Winlink connection problems


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John Franklin
John Franklin
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Posted on behalf of Leslie Perreault (Spellbound)

A solo lady sailor with a US amateur licence and US call sign, having sailed around the world, found that on re-entering European waters she was unable to continue to communicate through Winlink. Not being a Winlink user I asked OCC friends to investigate the problem. Leslie Perault (Spellbound) accepted the task; here is the report of her research into the problem.

US call sign unable to send email via Winlink… what’s changed!?
Actually, nothing has changed fundamentally. Beginning in July 2019, however, Winlink software was reprogrammed for automatic enforcement of long-standing rules regarding third-party messaging. Now if a US call sign tries to send or receive email via a gateway station in a country without a “third-party treaty” with the US, you may receive a warning that your message has been refused or held. Similarly, if you are a non-US licensee, you might encounter trouble when connecting to a US licensed gateway station. These restrictions apply even if you are in international waters, or operating from a country under a reciprocal license agreement.

Winlink email and communications sent via Pactor fall under the category of “third-party communications.” You, the Winlink client (first-party) are requesting an amateur station control operator (2nd party) to forward a message to someone else (third-party). This is ok if the US has signed an official third-party traffic agreement with that particular country. If either the first or second parties have no third-party agreement with the US, however, the email will not be allowed. Requests to the Winlink Catalog for weather and Winlink position reports to QTH are still possible because they do not involve a third-party. If you have a genuine emergency need to pass traffic, then using the word EMERGENCY in the subject line can override this restriction.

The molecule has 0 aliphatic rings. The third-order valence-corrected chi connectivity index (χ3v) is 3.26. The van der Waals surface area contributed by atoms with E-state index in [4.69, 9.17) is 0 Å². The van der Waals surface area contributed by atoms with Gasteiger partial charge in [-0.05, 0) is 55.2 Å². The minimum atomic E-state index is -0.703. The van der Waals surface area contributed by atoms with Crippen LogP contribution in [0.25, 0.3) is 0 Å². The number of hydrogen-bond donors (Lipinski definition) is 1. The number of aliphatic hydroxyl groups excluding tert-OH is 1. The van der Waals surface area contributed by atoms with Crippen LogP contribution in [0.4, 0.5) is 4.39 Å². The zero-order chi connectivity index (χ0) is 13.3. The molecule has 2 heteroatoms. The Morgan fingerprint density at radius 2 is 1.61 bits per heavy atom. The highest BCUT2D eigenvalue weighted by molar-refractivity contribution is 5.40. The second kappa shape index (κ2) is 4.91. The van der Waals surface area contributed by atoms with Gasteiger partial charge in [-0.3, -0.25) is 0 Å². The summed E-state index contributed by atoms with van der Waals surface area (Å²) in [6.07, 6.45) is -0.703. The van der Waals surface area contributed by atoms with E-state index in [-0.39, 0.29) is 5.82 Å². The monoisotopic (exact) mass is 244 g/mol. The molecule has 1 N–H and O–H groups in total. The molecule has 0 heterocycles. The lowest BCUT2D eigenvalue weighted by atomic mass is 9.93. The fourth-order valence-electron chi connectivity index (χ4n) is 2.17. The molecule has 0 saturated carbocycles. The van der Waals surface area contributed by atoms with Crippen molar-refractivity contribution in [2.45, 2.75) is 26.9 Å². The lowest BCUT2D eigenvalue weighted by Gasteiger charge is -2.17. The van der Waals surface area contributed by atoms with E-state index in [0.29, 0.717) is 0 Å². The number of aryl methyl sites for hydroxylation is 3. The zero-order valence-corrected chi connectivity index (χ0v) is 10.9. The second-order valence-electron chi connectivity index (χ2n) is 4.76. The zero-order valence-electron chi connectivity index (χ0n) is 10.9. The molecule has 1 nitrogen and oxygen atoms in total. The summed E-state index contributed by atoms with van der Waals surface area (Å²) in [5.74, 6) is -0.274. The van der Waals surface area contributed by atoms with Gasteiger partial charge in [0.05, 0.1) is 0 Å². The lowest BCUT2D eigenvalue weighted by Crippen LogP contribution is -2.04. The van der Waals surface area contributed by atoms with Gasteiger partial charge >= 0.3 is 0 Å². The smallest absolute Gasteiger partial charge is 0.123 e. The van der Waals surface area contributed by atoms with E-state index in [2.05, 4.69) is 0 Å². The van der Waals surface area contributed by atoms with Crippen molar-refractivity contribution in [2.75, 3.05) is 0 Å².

The US has third-party treaties with most countries in North and South America, but not with most Asian, Pacific, or European countries other than UK. For a list of countries that have third-party agreements with the US see the ARRL website: http://www.arrl.org/third-party-operating-agreements. Refer to CFR Parts 97.3(47), 97.115, and 97.117 for the applicable rules regarding third-party traffic: www.arrl.org/part-97-text. For more details and discussion, you may join the Winlink Programs Group at winlink-programs-group@googlegroups.com to view the July 20-21 (2019) thread (now closed).

Note that Sailmail (paid service) is not subject to third-party limitations, nor the prohibition on commercial communications that applies to Ham traffic. However, all radio users operating in foreign territorial waters, including Sailmail users, can legally operate only in countries that have a reciprocal license agreement. Reciprocal licenses are not necessarily automatic and may require further application for permission to transmit. ARRL maintains a list of countries with bilateral operating agreements with the US (www.arrl.org/bilateral-reciprocal-agreements) as well as detailed information for US amateurs operating overseas and foreign licenses operating in the US.

Dick
Dick
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Hi Leslie,
This is a really nice piece of research and reportage. Thanks.
I hope the relevant institutions extend the third-party treaties so that the usefulness of Winlink as I used it for years can be accessed in a way where no toes are stepped on.
I would note that, from my reading of your report, that much of the “functional” usefulness of Winlink still exists: the procuring of weather products and other catalog items as well as the downloading of GRIB files.
It sounds like much of the “social” aspects of Winlink usage is now curtailed (where connections are made through countries where there are no third-party treaties): the sending and receiving of emails being the primary casualties.
Is that a correct read?
My best, Dick Stevenson, KC2HKW, s/v Alchemy
Ps. I am being unreasonable cynical to note?: It is interesting to me that “free” services, such as Winlink, which is all volunteer labor/equipment, bump into bureaucratic hurdles while paid services seem not to. Me thinks there is something not liked by bureaucracies when it comes to free and volunteer.

GO

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